Diplomacy: Memorializing Shlomo Argov

His father was the ambassador in London whose shooting triggered the 1982 Lebanon War. Now Gideon Argov has launched a diplomacy program in his honor.

gideon argov 298.88 (photo credit: )
gideon argov 298.88
(photo credit: )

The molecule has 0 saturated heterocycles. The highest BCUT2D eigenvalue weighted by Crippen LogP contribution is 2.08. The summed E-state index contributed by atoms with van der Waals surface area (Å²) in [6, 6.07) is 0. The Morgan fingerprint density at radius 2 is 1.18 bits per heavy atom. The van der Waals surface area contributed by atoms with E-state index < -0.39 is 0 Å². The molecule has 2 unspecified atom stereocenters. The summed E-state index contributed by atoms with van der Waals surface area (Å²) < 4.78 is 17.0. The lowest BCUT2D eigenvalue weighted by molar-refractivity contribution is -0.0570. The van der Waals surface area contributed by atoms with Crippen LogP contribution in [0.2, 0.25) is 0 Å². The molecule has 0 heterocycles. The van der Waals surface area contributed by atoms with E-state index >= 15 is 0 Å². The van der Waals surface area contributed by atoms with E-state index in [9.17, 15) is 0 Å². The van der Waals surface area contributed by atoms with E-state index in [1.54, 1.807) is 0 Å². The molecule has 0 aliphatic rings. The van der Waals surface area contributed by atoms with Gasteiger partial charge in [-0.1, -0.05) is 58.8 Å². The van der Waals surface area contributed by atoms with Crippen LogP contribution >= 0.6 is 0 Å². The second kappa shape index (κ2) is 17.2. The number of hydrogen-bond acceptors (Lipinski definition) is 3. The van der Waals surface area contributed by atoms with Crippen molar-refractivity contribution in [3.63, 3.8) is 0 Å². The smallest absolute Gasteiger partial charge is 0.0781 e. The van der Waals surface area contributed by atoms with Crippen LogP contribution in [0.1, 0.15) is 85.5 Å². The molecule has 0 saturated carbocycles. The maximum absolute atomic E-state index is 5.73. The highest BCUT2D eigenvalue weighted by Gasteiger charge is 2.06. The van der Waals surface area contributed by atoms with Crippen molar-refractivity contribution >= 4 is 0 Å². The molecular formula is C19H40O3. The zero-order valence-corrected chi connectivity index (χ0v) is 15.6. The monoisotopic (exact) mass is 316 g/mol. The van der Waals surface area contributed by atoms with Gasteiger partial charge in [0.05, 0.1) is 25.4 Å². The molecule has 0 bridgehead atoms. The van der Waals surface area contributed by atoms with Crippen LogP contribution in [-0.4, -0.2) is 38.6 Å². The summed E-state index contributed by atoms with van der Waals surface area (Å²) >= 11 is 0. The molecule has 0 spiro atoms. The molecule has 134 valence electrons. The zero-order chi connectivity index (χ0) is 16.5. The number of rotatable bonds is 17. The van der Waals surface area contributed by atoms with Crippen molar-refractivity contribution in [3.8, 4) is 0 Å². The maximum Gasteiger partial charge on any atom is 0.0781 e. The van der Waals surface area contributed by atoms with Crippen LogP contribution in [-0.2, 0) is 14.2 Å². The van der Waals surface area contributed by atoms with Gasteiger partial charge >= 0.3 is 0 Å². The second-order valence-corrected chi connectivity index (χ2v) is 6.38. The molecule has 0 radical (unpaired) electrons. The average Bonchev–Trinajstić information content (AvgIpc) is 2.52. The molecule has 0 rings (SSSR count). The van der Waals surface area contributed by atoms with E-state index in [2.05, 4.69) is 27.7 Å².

Gideon Argov wants to commemorate his father Shlomo's legacy. Shlomo Argov, Israel's ambassador to the UK, was shot in the head by Palestinian terrorists from the Abu Nidal group on June 3, 1982. The attack paralyzed him permanently, leaving him bedridden and hospitalized until his death at 73 on February 23, 2003. The strike triggered the IDF incursion into Lebanon three days later that lasted 18 years. Now a highly successful president and CEO of Boston-based Entegris, a company with 2,900 employees and facilities in nine countries, the 49-year-old Argov was here last week for the launching of the Argov Fellows Program in Diplomacy at the Interdisciplinary Center in Herzliya. The Jerusalem Post found him on the IDC campus and heard some of his thoughts on his father's legacy, being a Zionist in America, the IDC and why students specializing in diplomacy are part of the solution to Israel's problems. You've initiated a new diplomacy program at the IDC in your father's memory. Why do it in this way? This was an obvious thing to do to memorialize my dad. I was raised with very strong Zionist values. I was the ambassador's son. It's how I grew up; it's a natural state of being for me. The opening ceremony for the Argov Fellows was held at the IDC last week, attended by some of your father's old friends. How did you feel? It was as if the past, present and future were all happening at the same time in the same room. It was a very strange feeling. My father would have been 77 years old now had he not been injured, and there was no question he would have been very active. He was physically a very robust and active guy. So it was nice to see a number of old friends there sharing stories. Meir Rosenne, former ambassador to the UN, was one of dad's closest friends for 40 years. Nahum Admoni, the former head of the Mossad, was a close friend and studied with dad at university in the 1950s. We played an interview with my father recorded in London about six months before he was hit. He could have been in the room. The issues he was talking about are the same issues Israel is dealing with today. Hizbullah instead of the PLO, Iran instead of Syria. The existential issues are the same. So here was this guy who's dead, and was basically a quadriplegic for 21 years, coming through the speakers talking basically about today, 25 years ago. And then there were his friends, comrades-in-arms, who were with him along the way, and are still alive and well, reminiscing about him and talking about what happened in Israel since then. Then there was [IDC head] Prof. [Uriel] Reichman and others who spoke about the current problems Israel faces and why this program is necessary. And then there were the students who, 10 to 15 years from now, will be in key positions to make decisions that will impact the future of this country. It was mind-blowing. Whatever else I'm going to achieve in life - I have four beautiful children, and they're the most important things I could do in life, and I've done lots of business stuff - I know sitting here today that this is going to be one of the more satisfying things I will ever do. How was your connection with your father during the 21 years between the attack and his death? What I learned from my father, I learned before he was hit. After he was hit, it was the worst of all possible situations. He couldn't function, but he could still think. He couldn't move, but he could speak. You served as a tank commander in the IDF, while today you're a successful American businessman. Do you consider yourself Israeli or American? I have two homes, here and in the United States. I'm a bit of a schizophrenic. When I'm there, I want to be here. When I'm here, I want to be there. [Laughs] It's a strange place to be, but I feel at home in both places. I miss Israel a great deal and I love being back here. I grew up here. After my military service I went to study in the States and built a business career. But I maintained close ties to Israel, including business ties. My last company [Kollmorgen Corp.] ended up purchasing an Israeli company called Servotronix, a software company that makes controls for high-tech devices. It was a great acquisition and I ended up becoming extremely close to Dr. Ilan Cohen, who runs it. He and I are still good friends. I'm also the chairman of the board of an Israel-based software company called Fundtech, a banking software company. Dad didn't like the fact that Israeli diplomats are not always respected by the local Jewish community where they served. He didn't like that, because he felt that if you want to criticize us [Israelis], you must walk a mile in our shoes. Send your sons and daughters to the army. I share that partially. I think Israel is a national home for all Jews, not just those who are here. That was the whole idea. Jews who live around the world have the right to think of themselves as the "board of directors" of Israel, but not as the executive branch. If Israel makes a decision, it can be right or wrong, and Jews around the world should have input, but they can't prescribe. If you live in Brooklyn or Los Angeles, you're not in the same situation [as Israelis]. It's a balance. What brought you to the IDC? I brought this group of about 20 friends of mine - CEOs, venture capitalists, investors - over in 1999 expressly to see Israel. I'm doing it again in March with a group of 25. I do it for one reason: to win the hearts and minds, to get people to understand what's going on here on a human level, something they can't get by watching news and reading newspapers. So I brought this group over. Somebody - I think my friend Avi Fisher, today in Clal Industries - suggested coming over here [to the IDC] and spending some time. He said it was a tremendous place, with lots of creativity, and he knew Reichman. So I spent half a day here with the group. I found almost a nature preserve of the values dad believed in alive and kicking. Sacrifice, commitment, leadership by example, excellence. I decided I had to get involved in some ways. I was asked to be on the international board of IDC, which I was happy to do. When my father passed away, I started thinking about how and where to do something to preserve those values that were so important to him. I needed to do that. I just needed to do that. This was the obvious place. Even though my father was from Jerusalem [he was a seventh-generation Jerusalemite], this place had the right values. Reichman helped to make [the Argov Fellows] a reality. He put together a team of people, dedicated resources to it. He is unusual, because there are a lot of visionaries operating at 30,000 feet, and a lot of people who are tacticians operating down here. There are very few people who can do both. He's a visionary who makes things happen, and I have a lot of respect for that. Look at this place. There was nothing here 12 years ago. What were your goals in starting the program? This is a small step to make sure some good people end up in a position to make a difference in the future. We want this group to be an elite group, to think of themselves as an elite unit and to feel a sense of mission and purpose. And we want to give them the tools to carry out that mission. That mission is hasbara or "public diplomacy?" Israel has always had challenges explaining its policies and rationale for existence to a large part of the world. What is different today is that the world of the media has become instantaneous, and the resources available to groups and countries dedicated to the defamation and destruction of Israel have grown exponentially. The money behind those people, the networks, the press... this has an impact over time. It's not just what [Iranian President Mahmoud] Ahmadinejad says. It's a whole vortex of money, technology and innuendo and lies that come together to create a perfect storm in which Israel is a colonial power, Zionism is racism, Israel is an apartheid state. If you take it to the extreme, there was no Holocaust. But you don't have to go there. So I think hasbara, which has always been challenging, is more so today. Can the instantaneity of modern global media convey Israel's message properly? What can your 20 students, the first batch starting this year, actually do? Contact with intelligent, forceful, eloquent spokespeople has an impact, especially on US college campuses where there's a tremendous amount of anti-Israel sentiment by the Left. Much of Western Europe is an important venue. You have to start at the micro level, to create the ingredients that help make positive change happen. Every one of these kids who's going to come out of this program is another ingredient in this process. Some of them are going to end up in government, some of them as diplomats, some of them businesspeople. [In the year-long program] they're going to get a whole tool basket that will help them be effective spokespeople for the Jewish people. Our story is not that complicated. It's a story of 2,000 years of exile; a return to our national home; a desire to compromise on virtually everything in 1947; the lack of desire of the Arabs to do the same; an unfortunate occupation of land since 1967 which has really not helped. Why is it so important to convince the world we're right? Ultimately, the underpinnings of support for the State of Israel are at stake. We're living in a very interdependent world today. Israel has always been dependent on the kindness of strangers. Without American support, over the past 25 or 35 years, we would have been in a very different spot. That's the reality. My father knew this well. We don't need to beg for help from outsiders. Israel is perfectly capable of providing for itself. But explaining ourselves in an intelligent fashion is very important. Public opinion counts around the world. It makes a difference. You mentioned the "occupation since 1967." Where do you stand politically? I would say I'm a security-minded realist. I do not believe that Israel can or should hold on to a lot of this territory. I think that story doesn't hold water, unless we really want a state here that's in a perpetual conflict with large numbers of people forever and ever. [Yitzhak] Rabin saw that, [Ariel] Sharon saw that. Everybody sees that. On the other hand, certain security matters should not be compromised. There is no strategic depth here. The notion of strategic depth is pass in an age of ballistic missiles. Also, we have some natural allies in the Arab world: the Saudis, the Gulf states. You think those Arab states are ready for relations with Israel? It's a bizarre Kabuki theater: Everything is orchestrated in strange ways, and people go through unusual dances. But everybody knows what the outcome is going to be. This is a volatile region, and there is a certain virulent strain of nihilistic, quasi-fascist religious extremism that's endangering them as much as it endangers us. That's their reality, that's our reality. Is that what these fellows are going to be telling the world? I don't want to mix my views with the program. There's no political ax to grind here. The [program participants] will be taught how to peel the layers of the onion in a way that tells a story that is true, compelling and believable. It's our story. And it's a good story, not a bad one. It's basically about redemption, renewal, life and compromise. That's been obscured by a lot of hatred and a lot of years. Describe the Argov Fellows program. The students are chosen the year before, and the program is their third year of studies. It includes a special academic program with a full curriculum of Jewish and Israeli history, Israeli diplomacy, Israel-Diaspora relations, US-Israeli relations. We have ambassadors who come in as guest lecturers. Ambassador Avi Primor teaches a class. Dr. Michael Oren taught a class on US-Israeli relations. The group also travels. They were in Oslo three weeks ago. They're going to the US in the spring. Next year we're talking about taking them to Asia as well. Today, not to go to Asia is just crazy. The idea is not to turn them into instant diplomats, but to give them enough of a tool kit so they can develop in that direction, so they can be sophisticated spokespeople who base themselves on data and information, and not on speculation or things they are force-fed. They should be able to argue forcefully and in a highly intelligent manner about the raison d'etre of the State of Israel. These are really smart kids. And they've been around. They speak multiple languages. And they can put themselves in other people's shoes.